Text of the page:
Cannula Delivery for Juvéderm Filler Now Available After FDA Win

Cannula Delivery for Juvéderm Filler Now Available After FDA Win

Cannulas are shown to be less painful and more precise than sharp needles. Juvéderm VOLUMA XC is the first Allergan dermal filler to receive FDA approval for this delivery method. Image courtesy of Allergan.

Allergan received US Food and Drug Administration (FDA) approval for a new delivery method for its popular dermal filler, Juvéderm VOLUMA XC.

As we age, our faces become slimmer as a result of volume loss in deep fat compartments. Dermal filler administration has gained popularity in recent years, driven largely by improved safety and aesthetic outcomes. A report by Fortune Business Insights predicts the dermal filler market to grow to $6 million by 2026.

The Juvéderm VOLUMA XC is a hyaluronic acid gel-blend which helps correct age-related volume deficit cheeks for adults over the age of 21. Until now, all Juvéderm fillers were administered by needle, which could be painful for some patients.

The use of a cannula — a thin, flexible tube with a rounded tip — could be a welcome alternative for patients and physicians.

“As a physician, I have used the Juvéderm collection of fillers for 13 years, so I am thrilled that the FDA has approved the use of cannula with Juvéderm VOLUMA XC for mid-face volume deficit,” said Dr. Dee Anna Glaser, a board-certified dermatologist in St. Louis, in a statement. “With this latest approval, I have another effective option to provide volume and contour in the mid-face area. I can tailor my treatment approach for each patient while safely providing the aesthetic outcomes they wish to achieve,”

Glaser is also a clinical trial investigator who led a non-inferiority trial comparing needle versus cannula delivery of VOLUMA XC in 60 participants. The researchers found that all participants were satisfied with the outcome and safety of both methods of filler delivery.

In addition to less bruising and less pain, cannulas have been found to be more precise than sharp needles, contrary to popular belief. The perpendicular angle at which a needle typically pierces the skin can result in the spread of the filler material into superficial layers of the skin, also called retrograde flow. Therefore, the filler won’t be deposited at the tip of the needle. Cannulas, in contrast, can deliver fillers more precisely with less retrograde flow.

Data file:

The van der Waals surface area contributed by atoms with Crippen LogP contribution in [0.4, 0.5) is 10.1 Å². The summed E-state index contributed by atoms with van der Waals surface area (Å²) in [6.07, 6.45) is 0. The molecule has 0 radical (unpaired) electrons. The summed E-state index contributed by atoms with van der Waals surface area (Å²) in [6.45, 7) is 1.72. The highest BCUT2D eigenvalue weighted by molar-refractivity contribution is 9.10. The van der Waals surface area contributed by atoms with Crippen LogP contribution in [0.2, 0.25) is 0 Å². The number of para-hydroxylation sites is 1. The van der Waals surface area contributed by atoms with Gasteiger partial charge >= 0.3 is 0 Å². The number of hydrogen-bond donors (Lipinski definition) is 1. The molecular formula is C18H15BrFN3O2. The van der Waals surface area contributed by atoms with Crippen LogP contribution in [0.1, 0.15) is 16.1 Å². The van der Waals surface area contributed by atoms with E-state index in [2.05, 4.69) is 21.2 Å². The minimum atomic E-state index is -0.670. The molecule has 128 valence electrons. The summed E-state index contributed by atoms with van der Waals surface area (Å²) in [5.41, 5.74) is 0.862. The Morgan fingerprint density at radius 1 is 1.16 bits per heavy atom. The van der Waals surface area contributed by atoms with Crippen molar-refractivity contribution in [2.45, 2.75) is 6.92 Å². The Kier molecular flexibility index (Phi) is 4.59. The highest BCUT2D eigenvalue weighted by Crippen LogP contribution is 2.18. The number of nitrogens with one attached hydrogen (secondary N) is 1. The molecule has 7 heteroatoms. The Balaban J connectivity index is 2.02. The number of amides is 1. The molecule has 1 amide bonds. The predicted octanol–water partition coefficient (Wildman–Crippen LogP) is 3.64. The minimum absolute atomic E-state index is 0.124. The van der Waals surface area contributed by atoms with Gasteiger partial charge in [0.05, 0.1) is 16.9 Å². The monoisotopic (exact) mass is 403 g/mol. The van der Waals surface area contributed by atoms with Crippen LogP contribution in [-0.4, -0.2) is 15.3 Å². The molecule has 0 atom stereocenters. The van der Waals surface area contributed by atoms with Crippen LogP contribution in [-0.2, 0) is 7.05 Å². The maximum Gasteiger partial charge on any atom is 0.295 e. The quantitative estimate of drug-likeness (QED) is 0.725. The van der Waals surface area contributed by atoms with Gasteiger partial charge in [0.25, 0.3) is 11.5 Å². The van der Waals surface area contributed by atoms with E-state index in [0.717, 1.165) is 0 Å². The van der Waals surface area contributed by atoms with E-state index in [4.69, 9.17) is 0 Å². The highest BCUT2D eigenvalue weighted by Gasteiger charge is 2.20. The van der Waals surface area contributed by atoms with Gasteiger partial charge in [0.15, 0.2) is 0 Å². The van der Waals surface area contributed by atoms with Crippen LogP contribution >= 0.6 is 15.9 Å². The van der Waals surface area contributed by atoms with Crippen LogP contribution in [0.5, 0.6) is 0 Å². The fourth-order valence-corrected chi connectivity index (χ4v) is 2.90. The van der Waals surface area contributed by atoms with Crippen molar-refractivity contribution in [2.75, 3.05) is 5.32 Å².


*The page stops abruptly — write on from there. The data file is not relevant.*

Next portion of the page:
Ultimately, the precision, efficacy and safety of a dermal filler injection depends on the properties of the filler (viscosity, concentration of hyaluronic acid, particle size, etc.) and the technique use to administer it (angled vs. perpendicular, needle vs. cannula, size of needle or cannula lumen, risk of retrograde flow, etc.). While rare, a major risk of dermal filler injection is injection into a blood vessel, which could lead to the formation of blood clots and local tissue necrosis.

The Juvéderm collection of fillers showed a strong Q2, totaling $156.6 million in net revenues. Allergan revamped its Juvéderm campaign in late 2018, in hopes of developing the same brand loyalty as consumers have for Botox. Their new look targets millennials and Generation X using bright colors and edgy music.

Allergan’s FDA win comes just under a year after rival dermal filler maker, Galderma of Nestlé Skin Health, won approval for cannula delivery of its own hyaluronic acid-based dermal filler, Restylane Lyft.